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Why did my son get chicken pox?
Josey San Diego
Josey, it's good that you got your son immunized. In 1996 the American Academy of Pediatrics and Centers for Disease Control declared the chicken pox vaccine safe and effective, and recommended that children get it between 12 and 18 months of age. Most states require it for entry into childcare and school. Even though some people thought chicken pox was a minor childhood illness, many children and adults had serious complications from it, including severe skin infections, pneumonia and even brain infections, leading to approximately 11,000 hospitalizations and 100 deaths each year in the United States. Over the past decade, the vaccine has succeeded in cutting chicken pox cases and complications by 70 to 80%.

The vaccine has been found to be about 80% effective. That means that for every 10 children who get it, two might end up developing chicken pox if they're exposed to it. But this isn't as bad as it may sound. Now that most children are getting immunized, it's far less likely that they will even be exposed to anyone with chicken pox. And for immunized children who develop chicken pox, the vaccine provides partial protection and they usually have only a mild illness. The illness is shorter, often without a fever, and they have far fewer pox lesions (an average of 50 compared to 250 to 500 without the vaccine). So experts say that the chicken pox vaccine is nearly 100% effective in preventing severe chicken pox.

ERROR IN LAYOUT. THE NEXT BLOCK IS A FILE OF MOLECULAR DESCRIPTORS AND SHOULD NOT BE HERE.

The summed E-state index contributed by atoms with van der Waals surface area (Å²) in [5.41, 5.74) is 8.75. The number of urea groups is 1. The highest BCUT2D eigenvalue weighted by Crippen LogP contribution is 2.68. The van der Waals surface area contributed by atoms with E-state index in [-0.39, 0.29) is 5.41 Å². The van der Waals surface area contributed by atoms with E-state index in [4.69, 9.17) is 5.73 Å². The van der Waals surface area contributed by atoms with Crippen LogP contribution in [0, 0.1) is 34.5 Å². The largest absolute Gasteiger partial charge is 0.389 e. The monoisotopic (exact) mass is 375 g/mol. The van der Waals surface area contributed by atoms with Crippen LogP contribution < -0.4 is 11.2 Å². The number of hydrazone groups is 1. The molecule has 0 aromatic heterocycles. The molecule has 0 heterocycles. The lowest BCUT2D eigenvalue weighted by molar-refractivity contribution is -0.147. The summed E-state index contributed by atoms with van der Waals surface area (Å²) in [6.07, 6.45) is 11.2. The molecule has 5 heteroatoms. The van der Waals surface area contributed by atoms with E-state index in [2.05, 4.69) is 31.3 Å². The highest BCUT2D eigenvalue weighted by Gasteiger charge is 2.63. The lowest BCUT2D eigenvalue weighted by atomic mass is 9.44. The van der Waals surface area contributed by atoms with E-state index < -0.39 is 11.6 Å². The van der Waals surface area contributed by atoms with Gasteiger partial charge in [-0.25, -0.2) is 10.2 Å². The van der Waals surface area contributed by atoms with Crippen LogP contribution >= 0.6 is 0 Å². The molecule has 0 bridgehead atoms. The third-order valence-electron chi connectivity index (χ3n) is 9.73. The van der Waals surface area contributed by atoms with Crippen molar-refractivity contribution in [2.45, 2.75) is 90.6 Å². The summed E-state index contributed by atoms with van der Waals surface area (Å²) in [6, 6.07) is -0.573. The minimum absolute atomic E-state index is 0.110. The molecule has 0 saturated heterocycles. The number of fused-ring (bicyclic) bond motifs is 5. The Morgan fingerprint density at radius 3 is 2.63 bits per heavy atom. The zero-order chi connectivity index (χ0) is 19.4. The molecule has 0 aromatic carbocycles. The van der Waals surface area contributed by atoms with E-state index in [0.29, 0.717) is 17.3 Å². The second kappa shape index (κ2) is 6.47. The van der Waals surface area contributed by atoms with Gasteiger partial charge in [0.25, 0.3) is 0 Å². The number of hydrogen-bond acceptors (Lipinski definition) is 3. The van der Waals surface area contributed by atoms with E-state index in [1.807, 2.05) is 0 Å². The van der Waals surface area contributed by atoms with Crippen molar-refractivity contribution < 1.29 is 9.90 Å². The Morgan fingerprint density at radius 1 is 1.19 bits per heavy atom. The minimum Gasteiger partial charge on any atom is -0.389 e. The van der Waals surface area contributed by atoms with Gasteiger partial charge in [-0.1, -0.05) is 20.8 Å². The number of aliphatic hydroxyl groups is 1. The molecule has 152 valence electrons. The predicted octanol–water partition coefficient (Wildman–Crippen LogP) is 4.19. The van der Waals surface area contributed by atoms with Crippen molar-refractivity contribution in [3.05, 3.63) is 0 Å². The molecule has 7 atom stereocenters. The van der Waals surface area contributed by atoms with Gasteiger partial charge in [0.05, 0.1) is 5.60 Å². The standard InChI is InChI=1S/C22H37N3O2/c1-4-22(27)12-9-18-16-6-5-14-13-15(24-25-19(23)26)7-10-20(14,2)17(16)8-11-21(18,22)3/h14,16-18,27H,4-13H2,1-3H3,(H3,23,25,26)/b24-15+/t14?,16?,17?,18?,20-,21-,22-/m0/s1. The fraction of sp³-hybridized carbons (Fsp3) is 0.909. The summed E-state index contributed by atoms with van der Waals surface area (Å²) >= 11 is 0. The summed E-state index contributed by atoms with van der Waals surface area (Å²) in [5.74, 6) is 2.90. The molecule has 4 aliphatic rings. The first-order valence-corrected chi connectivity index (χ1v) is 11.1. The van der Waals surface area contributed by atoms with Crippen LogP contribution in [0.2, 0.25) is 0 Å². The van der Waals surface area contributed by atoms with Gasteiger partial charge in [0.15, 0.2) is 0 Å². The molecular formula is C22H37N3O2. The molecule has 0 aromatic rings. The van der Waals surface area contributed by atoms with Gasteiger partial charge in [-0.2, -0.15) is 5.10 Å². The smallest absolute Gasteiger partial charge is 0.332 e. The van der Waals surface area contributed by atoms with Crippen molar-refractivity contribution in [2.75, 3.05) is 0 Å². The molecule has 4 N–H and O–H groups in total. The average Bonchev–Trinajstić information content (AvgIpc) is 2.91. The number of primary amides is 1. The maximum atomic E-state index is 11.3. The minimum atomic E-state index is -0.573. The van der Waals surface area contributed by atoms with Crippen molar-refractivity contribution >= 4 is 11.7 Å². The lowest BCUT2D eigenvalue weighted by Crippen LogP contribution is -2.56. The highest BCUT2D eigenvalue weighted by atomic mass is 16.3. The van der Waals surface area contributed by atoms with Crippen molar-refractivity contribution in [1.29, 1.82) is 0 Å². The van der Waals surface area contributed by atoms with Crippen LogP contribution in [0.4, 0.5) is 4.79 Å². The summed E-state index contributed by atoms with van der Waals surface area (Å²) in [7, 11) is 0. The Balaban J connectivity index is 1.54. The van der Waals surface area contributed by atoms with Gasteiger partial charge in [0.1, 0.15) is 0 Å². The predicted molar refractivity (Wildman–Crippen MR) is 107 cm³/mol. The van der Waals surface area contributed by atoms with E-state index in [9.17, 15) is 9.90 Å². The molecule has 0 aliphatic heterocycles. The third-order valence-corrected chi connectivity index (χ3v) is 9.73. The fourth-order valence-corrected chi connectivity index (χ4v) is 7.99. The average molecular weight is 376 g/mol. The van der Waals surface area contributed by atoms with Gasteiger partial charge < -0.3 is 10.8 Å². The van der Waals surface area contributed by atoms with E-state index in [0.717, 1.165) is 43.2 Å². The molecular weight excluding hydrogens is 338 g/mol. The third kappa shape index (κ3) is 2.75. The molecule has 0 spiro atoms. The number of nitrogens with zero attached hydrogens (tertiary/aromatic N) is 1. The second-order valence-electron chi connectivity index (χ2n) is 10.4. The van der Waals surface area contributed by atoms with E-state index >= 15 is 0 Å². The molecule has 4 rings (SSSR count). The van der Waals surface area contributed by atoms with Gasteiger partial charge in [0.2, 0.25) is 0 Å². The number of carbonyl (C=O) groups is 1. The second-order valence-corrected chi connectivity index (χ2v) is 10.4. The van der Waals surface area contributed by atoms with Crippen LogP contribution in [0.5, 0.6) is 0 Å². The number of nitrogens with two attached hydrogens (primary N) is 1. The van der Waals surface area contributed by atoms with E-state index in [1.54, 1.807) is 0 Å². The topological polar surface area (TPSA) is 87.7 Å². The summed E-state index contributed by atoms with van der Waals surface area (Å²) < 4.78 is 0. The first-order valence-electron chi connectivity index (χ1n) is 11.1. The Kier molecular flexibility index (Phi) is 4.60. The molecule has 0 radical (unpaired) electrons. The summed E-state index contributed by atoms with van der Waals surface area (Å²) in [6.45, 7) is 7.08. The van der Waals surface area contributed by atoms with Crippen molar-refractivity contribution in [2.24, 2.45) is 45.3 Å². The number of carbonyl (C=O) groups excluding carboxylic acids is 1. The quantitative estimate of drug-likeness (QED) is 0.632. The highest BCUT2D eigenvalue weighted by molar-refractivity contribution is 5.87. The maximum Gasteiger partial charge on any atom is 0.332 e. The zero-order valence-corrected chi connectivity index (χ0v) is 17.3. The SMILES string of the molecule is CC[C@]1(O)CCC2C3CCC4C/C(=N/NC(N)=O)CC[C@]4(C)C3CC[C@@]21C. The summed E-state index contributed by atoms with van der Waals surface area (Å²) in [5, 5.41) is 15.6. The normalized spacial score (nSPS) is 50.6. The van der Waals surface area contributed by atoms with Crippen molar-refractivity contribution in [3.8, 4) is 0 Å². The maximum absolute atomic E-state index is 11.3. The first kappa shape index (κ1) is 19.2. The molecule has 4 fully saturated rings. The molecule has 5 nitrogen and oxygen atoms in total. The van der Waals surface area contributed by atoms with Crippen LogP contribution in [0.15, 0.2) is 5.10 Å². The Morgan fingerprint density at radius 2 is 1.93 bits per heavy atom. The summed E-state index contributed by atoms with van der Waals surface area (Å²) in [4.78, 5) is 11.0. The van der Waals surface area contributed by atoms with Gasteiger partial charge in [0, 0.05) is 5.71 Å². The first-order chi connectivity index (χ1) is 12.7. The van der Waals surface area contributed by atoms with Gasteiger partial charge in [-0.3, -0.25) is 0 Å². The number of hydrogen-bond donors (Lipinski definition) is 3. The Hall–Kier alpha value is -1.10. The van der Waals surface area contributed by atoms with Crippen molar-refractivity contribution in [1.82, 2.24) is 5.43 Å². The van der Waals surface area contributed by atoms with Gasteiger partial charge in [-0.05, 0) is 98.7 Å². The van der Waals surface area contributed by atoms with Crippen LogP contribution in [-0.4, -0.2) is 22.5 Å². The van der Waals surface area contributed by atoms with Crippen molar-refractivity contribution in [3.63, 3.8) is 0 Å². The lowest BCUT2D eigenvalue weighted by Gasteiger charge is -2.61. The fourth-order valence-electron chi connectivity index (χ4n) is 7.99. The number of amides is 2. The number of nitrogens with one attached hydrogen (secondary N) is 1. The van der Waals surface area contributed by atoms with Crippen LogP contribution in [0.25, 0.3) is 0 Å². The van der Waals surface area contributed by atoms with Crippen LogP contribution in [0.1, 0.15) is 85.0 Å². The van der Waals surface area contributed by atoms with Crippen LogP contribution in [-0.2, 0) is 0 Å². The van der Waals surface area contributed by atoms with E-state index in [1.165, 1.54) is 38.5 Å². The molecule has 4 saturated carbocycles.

When children develop chicken pox, they should stay home from childcare or school for five days or until the lesions crust over. This helps protect other children and adults from catching the chicken pox. Teens and adults who didn't have chicken pox should also get immunized, since they could get very sick if they catch it. What's more, pregnant women who catch chicken pox can pass it on to their baby. Hopefully, chicken pox will soon be a disease of the past.
Karen Sokal-Gutierrez M.D., M.P.H. Pediatrician